Derived from transitions, my artistic practice is an act of condolence for the transient presence that takes time and indulges every process as an acceptance of loss.
Over the years, I have moved between distinctive regions and cultures, only to be disoriented by mementos that are residues of a seemingly inaccessible past. What remains is to witness the vanished moments that evoke associated memories. I tend to solidify the volatile condition of transition by carving a temporary fragment on a permanent surface to make the ephemeral, eternal. The attempt to preserve a transitory phenomenon through archives by utilizing digital photography and various mediums inevitably leads to an alteration of memory. The intrinsic presence disappears when it is retained, duplicated, and remembered.
Retrospection makes memories fade. The process of recall supplants experience with imagery, often tied to a photo or another cue, that displaces the initial experience. I understand memory to be an ephemeral transition constructed and reconstructed through one’s sensory perception.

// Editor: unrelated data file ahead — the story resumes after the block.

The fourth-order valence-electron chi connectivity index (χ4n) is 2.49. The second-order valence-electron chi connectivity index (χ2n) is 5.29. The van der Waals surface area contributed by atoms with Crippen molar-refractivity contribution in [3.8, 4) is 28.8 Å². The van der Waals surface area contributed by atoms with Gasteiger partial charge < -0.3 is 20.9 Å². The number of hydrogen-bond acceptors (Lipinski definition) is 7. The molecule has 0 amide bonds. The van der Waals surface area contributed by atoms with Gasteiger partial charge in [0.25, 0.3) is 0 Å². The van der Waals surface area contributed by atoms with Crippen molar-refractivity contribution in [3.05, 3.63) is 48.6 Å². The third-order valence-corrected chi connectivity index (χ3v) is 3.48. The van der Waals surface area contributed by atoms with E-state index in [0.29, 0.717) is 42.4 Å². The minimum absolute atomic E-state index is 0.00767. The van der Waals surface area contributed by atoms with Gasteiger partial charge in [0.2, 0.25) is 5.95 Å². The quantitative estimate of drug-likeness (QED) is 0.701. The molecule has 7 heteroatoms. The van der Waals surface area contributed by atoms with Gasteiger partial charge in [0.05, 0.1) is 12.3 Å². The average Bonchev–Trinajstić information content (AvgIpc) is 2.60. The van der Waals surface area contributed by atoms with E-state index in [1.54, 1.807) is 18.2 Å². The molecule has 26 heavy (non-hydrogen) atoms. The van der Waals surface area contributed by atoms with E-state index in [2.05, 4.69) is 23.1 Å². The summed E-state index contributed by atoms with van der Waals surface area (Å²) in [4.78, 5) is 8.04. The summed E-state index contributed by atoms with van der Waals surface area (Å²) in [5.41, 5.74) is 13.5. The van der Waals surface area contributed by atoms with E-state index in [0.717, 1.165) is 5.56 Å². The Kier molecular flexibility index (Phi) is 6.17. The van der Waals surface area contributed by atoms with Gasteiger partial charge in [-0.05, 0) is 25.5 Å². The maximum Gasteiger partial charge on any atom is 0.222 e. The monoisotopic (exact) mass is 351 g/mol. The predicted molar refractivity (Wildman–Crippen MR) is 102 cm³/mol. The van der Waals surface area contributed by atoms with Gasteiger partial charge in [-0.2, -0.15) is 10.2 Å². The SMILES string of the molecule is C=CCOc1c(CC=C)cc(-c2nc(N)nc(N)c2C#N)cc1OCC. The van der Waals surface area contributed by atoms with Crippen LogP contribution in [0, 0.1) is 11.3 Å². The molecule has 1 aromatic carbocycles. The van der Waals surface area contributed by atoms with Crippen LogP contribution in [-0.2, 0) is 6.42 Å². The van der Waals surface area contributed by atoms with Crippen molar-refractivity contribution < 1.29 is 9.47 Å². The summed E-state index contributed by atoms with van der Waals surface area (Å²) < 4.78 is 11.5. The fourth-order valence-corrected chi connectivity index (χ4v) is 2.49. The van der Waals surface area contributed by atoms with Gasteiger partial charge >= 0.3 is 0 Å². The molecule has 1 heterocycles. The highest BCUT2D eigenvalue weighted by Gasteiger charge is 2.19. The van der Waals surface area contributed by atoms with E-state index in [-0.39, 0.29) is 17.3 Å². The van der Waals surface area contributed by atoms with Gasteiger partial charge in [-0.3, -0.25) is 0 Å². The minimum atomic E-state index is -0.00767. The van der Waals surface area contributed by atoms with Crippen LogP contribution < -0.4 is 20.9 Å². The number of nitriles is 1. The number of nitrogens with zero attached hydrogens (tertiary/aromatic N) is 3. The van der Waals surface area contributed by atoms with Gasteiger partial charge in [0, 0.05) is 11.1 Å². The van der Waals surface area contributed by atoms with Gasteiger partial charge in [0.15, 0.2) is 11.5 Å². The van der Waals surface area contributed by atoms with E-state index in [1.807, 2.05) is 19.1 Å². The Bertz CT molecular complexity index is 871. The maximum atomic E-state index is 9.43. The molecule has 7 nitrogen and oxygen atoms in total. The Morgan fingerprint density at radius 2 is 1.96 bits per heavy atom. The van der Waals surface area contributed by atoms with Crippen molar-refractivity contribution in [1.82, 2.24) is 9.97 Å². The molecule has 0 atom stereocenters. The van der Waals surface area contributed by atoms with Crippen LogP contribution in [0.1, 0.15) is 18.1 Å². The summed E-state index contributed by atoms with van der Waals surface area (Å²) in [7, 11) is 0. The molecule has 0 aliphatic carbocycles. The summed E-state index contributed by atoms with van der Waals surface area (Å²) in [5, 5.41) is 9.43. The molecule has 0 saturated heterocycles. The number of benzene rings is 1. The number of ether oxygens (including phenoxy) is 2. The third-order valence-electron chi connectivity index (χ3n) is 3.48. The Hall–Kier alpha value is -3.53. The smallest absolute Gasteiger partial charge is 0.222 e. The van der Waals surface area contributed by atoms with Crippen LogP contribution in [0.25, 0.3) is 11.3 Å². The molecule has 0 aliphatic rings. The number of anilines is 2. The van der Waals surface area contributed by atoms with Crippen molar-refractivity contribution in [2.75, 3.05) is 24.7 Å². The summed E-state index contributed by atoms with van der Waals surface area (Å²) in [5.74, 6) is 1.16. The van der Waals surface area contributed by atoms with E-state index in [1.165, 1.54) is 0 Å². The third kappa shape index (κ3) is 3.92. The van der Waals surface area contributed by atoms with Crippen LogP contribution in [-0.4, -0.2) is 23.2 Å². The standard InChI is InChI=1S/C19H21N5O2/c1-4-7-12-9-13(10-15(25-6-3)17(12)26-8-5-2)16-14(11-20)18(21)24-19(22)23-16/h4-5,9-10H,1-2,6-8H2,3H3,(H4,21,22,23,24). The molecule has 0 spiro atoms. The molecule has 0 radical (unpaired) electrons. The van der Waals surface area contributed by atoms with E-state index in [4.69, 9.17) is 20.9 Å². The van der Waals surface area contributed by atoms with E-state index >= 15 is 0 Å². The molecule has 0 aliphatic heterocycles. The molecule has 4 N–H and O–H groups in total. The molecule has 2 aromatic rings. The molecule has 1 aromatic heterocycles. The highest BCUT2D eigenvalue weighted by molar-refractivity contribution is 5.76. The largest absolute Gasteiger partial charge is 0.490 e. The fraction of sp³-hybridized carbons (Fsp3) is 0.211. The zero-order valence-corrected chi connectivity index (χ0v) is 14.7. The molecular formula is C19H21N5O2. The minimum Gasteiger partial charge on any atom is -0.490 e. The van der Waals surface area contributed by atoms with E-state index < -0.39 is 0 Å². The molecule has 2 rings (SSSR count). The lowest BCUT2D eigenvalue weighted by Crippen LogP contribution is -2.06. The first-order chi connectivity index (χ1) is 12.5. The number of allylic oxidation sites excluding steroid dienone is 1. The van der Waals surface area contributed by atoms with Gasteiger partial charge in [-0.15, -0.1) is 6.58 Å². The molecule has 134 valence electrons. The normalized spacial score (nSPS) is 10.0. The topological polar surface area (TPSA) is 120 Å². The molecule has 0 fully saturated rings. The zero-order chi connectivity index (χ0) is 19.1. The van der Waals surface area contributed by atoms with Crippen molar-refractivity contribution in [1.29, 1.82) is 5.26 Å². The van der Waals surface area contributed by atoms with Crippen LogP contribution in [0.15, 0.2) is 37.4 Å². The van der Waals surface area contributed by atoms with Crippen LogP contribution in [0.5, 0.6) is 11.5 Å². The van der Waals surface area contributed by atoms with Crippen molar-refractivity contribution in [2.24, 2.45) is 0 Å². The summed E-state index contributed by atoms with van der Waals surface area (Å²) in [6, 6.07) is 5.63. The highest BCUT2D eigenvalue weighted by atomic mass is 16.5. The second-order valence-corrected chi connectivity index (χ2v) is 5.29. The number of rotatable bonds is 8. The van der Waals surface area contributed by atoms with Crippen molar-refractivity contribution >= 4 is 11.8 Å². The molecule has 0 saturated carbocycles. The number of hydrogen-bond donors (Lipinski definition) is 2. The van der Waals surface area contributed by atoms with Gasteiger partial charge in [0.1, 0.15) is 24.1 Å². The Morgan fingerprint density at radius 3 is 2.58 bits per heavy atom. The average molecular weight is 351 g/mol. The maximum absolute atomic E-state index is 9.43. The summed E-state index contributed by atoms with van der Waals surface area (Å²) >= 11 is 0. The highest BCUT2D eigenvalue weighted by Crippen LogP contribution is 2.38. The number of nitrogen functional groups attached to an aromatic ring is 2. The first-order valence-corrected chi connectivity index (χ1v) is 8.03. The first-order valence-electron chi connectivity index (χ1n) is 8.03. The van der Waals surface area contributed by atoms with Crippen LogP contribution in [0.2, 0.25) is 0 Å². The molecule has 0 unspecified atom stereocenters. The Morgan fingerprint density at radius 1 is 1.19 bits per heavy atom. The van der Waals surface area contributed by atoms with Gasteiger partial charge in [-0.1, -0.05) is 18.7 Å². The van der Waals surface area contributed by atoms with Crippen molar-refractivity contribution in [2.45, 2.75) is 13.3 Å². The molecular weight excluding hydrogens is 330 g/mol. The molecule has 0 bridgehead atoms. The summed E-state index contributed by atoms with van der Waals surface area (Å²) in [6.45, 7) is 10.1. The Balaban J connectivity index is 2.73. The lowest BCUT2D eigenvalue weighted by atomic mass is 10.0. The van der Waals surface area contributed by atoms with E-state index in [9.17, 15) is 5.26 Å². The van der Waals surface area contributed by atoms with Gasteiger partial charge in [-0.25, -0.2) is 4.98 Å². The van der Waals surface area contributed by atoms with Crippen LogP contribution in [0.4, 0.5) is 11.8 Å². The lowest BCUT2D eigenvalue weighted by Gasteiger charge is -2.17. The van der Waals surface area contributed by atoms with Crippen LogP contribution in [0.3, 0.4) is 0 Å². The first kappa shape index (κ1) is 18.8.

Accepting that transitions are inevitable, I released my eagerness to grasp every reminiscence of the bygone past. Through the properties of olfaction, which is persistent in the form of memory but cannot be stored or duplicated, I articulate and reconstruct ephemeral autobiographical memories through scent.
I focus on insignificant transitions, which are often taken for granted, unnoticed, and forgotten. Between those transitions, I am engaged in meticulously dissecting the exquisite fragments of each moment. My practice is a personal memoir that ultimately characterizes specific correlations between various autobiographical retrieval cues and the level of modification to memories. Operating under the premise that odor-evoked memories are persistent, I use the characteristics of scented material in association with visual cues to determine the level of alteration in memories.